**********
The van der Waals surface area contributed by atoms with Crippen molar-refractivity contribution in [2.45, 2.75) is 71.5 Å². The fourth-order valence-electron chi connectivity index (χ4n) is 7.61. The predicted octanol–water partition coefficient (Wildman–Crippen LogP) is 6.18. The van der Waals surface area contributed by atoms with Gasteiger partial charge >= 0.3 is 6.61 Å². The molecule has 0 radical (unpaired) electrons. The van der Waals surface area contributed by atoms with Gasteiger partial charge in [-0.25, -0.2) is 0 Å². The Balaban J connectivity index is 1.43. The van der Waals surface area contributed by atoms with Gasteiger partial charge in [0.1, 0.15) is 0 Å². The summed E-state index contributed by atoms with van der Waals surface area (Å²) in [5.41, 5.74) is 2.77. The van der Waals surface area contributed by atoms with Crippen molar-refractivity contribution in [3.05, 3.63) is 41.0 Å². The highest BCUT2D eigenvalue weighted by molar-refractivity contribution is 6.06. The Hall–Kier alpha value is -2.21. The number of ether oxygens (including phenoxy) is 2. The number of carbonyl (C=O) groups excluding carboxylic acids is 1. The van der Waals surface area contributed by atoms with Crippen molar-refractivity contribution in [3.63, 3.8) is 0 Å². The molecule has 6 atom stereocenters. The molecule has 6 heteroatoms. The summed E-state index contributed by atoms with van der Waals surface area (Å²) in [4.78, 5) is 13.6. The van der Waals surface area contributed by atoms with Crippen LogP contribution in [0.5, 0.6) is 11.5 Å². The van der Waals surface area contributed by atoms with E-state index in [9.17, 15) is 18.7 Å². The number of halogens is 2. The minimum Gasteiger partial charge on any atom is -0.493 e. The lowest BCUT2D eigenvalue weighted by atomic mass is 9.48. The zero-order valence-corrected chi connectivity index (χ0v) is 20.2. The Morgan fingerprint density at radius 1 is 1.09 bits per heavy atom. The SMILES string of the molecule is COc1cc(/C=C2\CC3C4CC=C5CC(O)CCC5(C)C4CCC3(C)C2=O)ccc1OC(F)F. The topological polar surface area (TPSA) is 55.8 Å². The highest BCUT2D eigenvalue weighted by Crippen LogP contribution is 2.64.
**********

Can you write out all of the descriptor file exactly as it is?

The van der Waals surface area contributed by atoms with Crippen molar-refractivity contribution in [2.45, 2.75) is 71.5 Å². The fourth-order valence-electron chi connectivity index (χ4n) is 7.61. The predicted octanol–water partition coefficient (Wildman–Crippen LogP) is 6.18. The van der Waals surface area contributed by atoms with Gasteiger partial charge >= 0.3 is 6.61 Å². The molecule has 0 radical (unpaired) electrons. The van der Waals surface area contributed by atoms with Gasteiger partial charge in [-0.25, -0.2) is 0 Å². The Balaban J connectivity index is 1.43. The van der Waals surface area contributed by atoms with Gasteiger partial charge in [0.1, 0.15) is 0 Å². The summed E-state index contributed by atoms with van der Waals surface area (Å²) in [5.41, 5.74) is 2.77. The van der Waals surface area contributed by atoms with Crippen molar-refractivity contribution in [3.05, 3.63) is 41.0 Å². The highest BCUT2D eigenvalue weighted by molar-refractivity contribution is 6.06. The Hall–Kier alpha value is -2.21. The number of ether oxygens (including phenoxy) is 2. The number of carbonyl (C=O) groups excluding carboxylic acids is 1. The van der Waals surface area contributed by atoms with Crippen molar-refractivity contribution in [3.63, 3.8) is 0 Å². The molecule has 6 atom stereocenters. The molecule has 6 heteroatoms. The summed E-state index contributed by atoms with van der Waals surface area (Å²) in [4.78, 5) is 13.6. The van der Waals surface area contributed by atoms with Crippen LogP contribution in [0.5, 0.6) is 11.5 Å². The van der Waals surface area contributed by atoms with E-state index in [9.17, 15) is 18.7 Å². The number of halogens is 2. The minimum Gasteiger partial charge on any atom is -0.493 e. The lowest BCUT2D eigenvalue weighted by atomic mass is 9.48. The zero-order valence-corrected chi connectivity index (χ0v) is 20.2. The Morgan fingerprint density at radius 1 is 1.09 bits per heavy atom. The SMILES string of the molecule is COc1cc(/C=C2\CC3C4CC=C5CC(O)CCC5(C)C4CCC3(C)C2=O)ccc1OC(F)F. The topological polar surface area (TPSA) is 55.8 Å². The highest BCUT2D eigenvalue weighted by Crippen LogP contribution is 2.64.